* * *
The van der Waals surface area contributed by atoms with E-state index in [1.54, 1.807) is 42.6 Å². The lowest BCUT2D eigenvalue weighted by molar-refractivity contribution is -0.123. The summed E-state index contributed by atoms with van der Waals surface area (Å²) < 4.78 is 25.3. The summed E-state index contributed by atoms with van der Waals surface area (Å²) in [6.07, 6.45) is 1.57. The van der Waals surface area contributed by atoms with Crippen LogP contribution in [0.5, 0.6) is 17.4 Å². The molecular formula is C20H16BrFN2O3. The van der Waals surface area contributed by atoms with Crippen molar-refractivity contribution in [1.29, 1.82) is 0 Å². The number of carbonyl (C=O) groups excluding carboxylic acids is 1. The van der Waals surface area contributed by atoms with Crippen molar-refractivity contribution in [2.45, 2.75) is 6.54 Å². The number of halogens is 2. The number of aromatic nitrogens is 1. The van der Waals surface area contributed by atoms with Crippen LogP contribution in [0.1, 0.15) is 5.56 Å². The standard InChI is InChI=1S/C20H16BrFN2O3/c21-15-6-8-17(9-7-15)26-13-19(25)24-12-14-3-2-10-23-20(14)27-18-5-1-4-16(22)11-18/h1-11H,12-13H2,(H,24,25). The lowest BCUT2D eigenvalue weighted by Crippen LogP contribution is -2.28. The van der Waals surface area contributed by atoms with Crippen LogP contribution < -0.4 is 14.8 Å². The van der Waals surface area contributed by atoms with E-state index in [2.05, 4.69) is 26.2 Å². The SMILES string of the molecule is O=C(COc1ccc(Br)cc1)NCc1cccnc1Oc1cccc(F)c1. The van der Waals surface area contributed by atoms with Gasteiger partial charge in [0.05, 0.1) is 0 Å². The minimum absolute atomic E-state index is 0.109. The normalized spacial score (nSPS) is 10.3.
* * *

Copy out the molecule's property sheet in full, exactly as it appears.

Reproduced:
The van der Waals surface area contributed by atoms with E-state index in [1.54, 1.807) is 42.6 Å². The lowest BCUT2D eigenvalue weighted by molar-refractivity contribution is -0.123. The summed E-state index contributed by atoms with van der Waals surface area (Å²) < 4.78 is 25.3. The summed E-state index contributed by atoms with van der Waals surface area (Å²) in [6.07, 6.45) is 1.57. The van der Waals surface area contributed by atoms with Crippen LogP contribution in [0.5, 0.6) is 17.4 Å². The molecular formula is C20H16BrFN2O3. The van der Waals surface area contributed by atoms with Crippen molar-refractivity contribution in [1.29, 1.82) is 0 Å². The number of carbonyl (C=O) groups excluding carboxylic acids is 1. The van der Waals surface area contributed by atoms with Crippen molar-refractivity contribution in [2.45, 2.75) is 6.54 Å². The number of halogens is 2. The number of aromatic nitrogens is 1. The van der Waals surface area contributed by atoms with Crippen LogP contribution in [0.1, 0.15) is 5.56 Å². The standard InChI is InChI=1S/C20H16BrFN2O3/c21-15-6-8-17(9-7-15)26-13-19(25)24-12-14-3-2-10-23-20(14)27-18-5-1-4-16(22)11-18/h1-11H,12-13H2,(H,24,25). The lowest BCUT2D eigenvalue weighted by Crippen LogP contribution is -2.28. The van der Waals surface area contributed by atoms with Crippen LogP contribution < -0.4 is 14.8 Å². The van der Waals surface area contributed by atoms with E-state index in [2.05, 4.69) is 26.2 Å². The SMILES string of the molecule is O=C(COc1ccc(Br)cc1)NCc1cccnc1Oc1cccc(F)c1. The van der Waals surface area contributed by atoms with Gasteiger partial charge in [0.05, 0.1) is 0 Å². The minimum absolute atomic E-state index is 0.109. The normalized spacial score (nSPS) is 10.3.